- U.S. suffers sharpest rise in poverty rate in more than 50 years.
- Sleeping pods for homeless people installed in German city:
The wood and steel cabins, which can fit up to two people, protect against the cold, wind, and humidity. They also guarantee fresh air circulation.
The pods were introduced to the city of Ulm, 75 miles west of Munich, on 8 January in parks and at other places where homeless people sleep, a city spokesman said.
- Facebook took down groups, pages and individuals involved in socialist politics without explanation.
- Amazon requests in-person union vote in Covid-hit Alabama:
Amazon.com Inc. is asking the National Labor Relations Board to consider having workers vote in person – rather than by mail – on a proposal to form a union at an Alabama warehouse.
The world’s largest online retailer said that a mail election raised the risk of fraud and the coercion of workers.
- Electronic wristband introduced that allows employers to track the emotional state of their employees.
- Departing C.E.O. paid $5.2 million “retention” bonus by one of America’s largest nursing home chain that lost 2,800 residents to Covid-19.
- Microsoft patent shows plans to revive dead loved ones as chatbots. The patent also mentions using 2D or 3D models of specific people.
- Michigan auto shop pays $2,033 to clear unpaid school lunch debts.
- Microsoft president Brad Smith confesses politics are pay-to-play in response to criticism over the company’s donations to lawmakers who objected to U.S. election results:
“It plays an important role. Not because the checks are big, but because the way the political process works,” Smith said, according to CNBC. “Politicians in the United States have events, they have weekend retreats, you have to write a check and then you’re invited and participate.”
Smith argued to employees […] that the contributions are still important because they get Microsoft’s lobbyists access to politicians, which helps them build relationships so the lawmakers are more receptive when Microsoft wants to lobby them on an issue.
- Missouri town started GoFundMe page to fund new emergency warning system.
- Indian billionaires increased their wealth by 35% during the lockdown.
- Doctors locked out from Houston hospital, treat patients in parking lot:
At the Heights Hospital, medical workers ready to open the on-site clinic discovered a notice on the door saying the hospital owed more than $1 million in back rent and fees.
“Please be advised that the door locks to the leased premises have been changed and tenant shall be excluded therefrom due to non-payment of rent,” the note read, adding that keys would be provided “upon payment of delinquent rent and other sums due under the lease.”
- Netflix paid £3.2m in tax on £940m of U.K. subscription revenue.
- Ontario’s for-profit nursing homes have 78% more Covid-19 deaths than non-profits:
[…] [T]he three largest publicly traded long-term care operators paid nearly $171 million in dividends to shareholders in the first three quarters of 2020 while receiving $138.5 million in provincial pandemic pay for front-line staff, the Canada Emergency Wage Subsidy and other pandemic funding.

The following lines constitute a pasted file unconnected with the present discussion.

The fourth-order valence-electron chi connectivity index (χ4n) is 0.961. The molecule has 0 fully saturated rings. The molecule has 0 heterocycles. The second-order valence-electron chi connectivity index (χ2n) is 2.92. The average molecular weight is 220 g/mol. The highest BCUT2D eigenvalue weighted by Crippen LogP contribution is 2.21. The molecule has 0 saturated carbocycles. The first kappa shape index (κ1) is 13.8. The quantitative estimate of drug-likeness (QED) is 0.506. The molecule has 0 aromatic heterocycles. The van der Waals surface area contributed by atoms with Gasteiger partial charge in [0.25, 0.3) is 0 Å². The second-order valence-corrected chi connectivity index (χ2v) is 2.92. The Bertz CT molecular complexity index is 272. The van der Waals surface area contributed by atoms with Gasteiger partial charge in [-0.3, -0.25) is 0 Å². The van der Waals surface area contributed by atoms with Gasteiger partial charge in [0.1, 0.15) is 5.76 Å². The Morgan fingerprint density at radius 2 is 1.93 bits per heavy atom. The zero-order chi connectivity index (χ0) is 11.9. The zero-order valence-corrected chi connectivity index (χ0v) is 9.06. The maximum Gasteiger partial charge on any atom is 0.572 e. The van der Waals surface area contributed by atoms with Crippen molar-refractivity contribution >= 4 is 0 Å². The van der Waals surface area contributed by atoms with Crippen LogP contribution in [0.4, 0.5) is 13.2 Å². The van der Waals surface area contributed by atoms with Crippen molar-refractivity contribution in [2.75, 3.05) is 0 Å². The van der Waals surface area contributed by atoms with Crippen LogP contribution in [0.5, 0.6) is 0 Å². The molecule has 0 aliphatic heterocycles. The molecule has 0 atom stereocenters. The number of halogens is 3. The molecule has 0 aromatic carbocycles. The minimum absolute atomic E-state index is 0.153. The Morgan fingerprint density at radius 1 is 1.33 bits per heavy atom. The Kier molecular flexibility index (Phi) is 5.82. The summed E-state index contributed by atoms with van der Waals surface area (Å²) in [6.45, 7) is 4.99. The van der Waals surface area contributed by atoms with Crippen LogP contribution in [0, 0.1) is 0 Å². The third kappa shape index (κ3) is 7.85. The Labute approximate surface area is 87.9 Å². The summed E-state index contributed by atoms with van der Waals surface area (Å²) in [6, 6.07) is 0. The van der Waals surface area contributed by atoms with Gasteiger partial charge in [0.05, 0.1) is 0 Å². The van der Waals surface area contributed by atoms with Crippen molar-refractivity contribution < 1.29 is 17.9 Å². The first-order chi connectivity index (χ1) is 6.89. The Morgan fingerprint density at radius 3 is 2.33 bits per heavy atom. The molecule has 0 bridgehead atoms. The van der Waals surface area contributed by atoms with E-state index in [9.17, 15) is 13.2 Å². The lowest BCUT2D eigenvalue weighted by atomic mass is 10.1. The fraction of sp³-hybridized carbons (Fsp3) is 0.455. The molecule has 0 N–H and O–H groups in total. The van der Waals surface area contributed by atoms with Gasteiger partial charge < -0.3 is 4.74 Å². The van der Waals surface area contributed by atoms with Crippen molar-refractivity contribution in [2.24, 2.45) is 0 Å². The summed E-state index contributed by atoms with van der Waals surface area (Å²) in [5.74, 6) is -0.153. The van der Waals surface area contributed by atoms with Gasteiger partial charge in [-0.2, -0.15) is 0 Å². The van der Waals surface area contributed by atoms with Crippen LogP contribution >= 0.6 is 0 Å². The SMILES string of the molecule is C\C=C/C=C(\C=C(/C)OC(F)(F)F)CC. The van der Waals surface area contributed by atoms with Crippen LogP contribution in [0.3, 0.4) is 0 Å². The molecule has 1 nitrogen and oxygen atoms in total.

- World’s ice melting 57 percent faster than in 1990s, the rate of ice loss has increased from 0.8 trillion to 1.2 trillion tonnes per year.
- U.S. grocery delivery company Instacart is firing every employee who voted to unionise:
Instacart Inc. is cutting about 1,900 employees’ jobs, including 10 workers who recently formed a union, as the company seeks to boost its ranks of contract workers.
The grocery delivery company already classifies most of its workers as independent contractors, whose numbers have ballooned to more than 500,000 during the COVID-19 pandemic.
- Covid-19 “vaccine vacations“ offered to rich customers:
A package is being offered by Knightsbridge Circle, a £25,000-a-year private members club for those who can afford it. The trip can include first-class or private jet flights, accommodation for up to one month while you wait for your second dose, and a private vaccination. Trips can cost around $55,000 (£40,000). Currently, the options on offer are either Dubai, which now has private appointments for the Pfizer jab, or the Oxford/AstraZeneca vaccine in India, which is being sold at 1,000 rupees (£10) on the private market. The club told The Telegraph it is also discussing using Marrakesh to fly supplies from India to get around Indian visa problems.
- Central African Republic is facing serious food shortages amid election violence.
- Malware found on laptops given out by U.K. government to support the home-schooling of vulnerable children during lockdown.
- Twitter bots are a major source of climate disinformation:
Researchers also categorized the 885,164 tweets those users had sent about climate change during the two-month study period. The most popular categories were tweets about climate research and news.
Marlow and the other researchers determined that nearly 9.5% of the users in their sample were likely bots. But those bots accounted for 25% of the total tweets about climate change on most days.
The researchers weren’t able to determine who deployed the bots. But they suspect the seemingly fake accounts could have been created by “fossil-fuel companies, petro-states or their surrogates,” all of which have a vested interest in preventing or delaying action on climate change.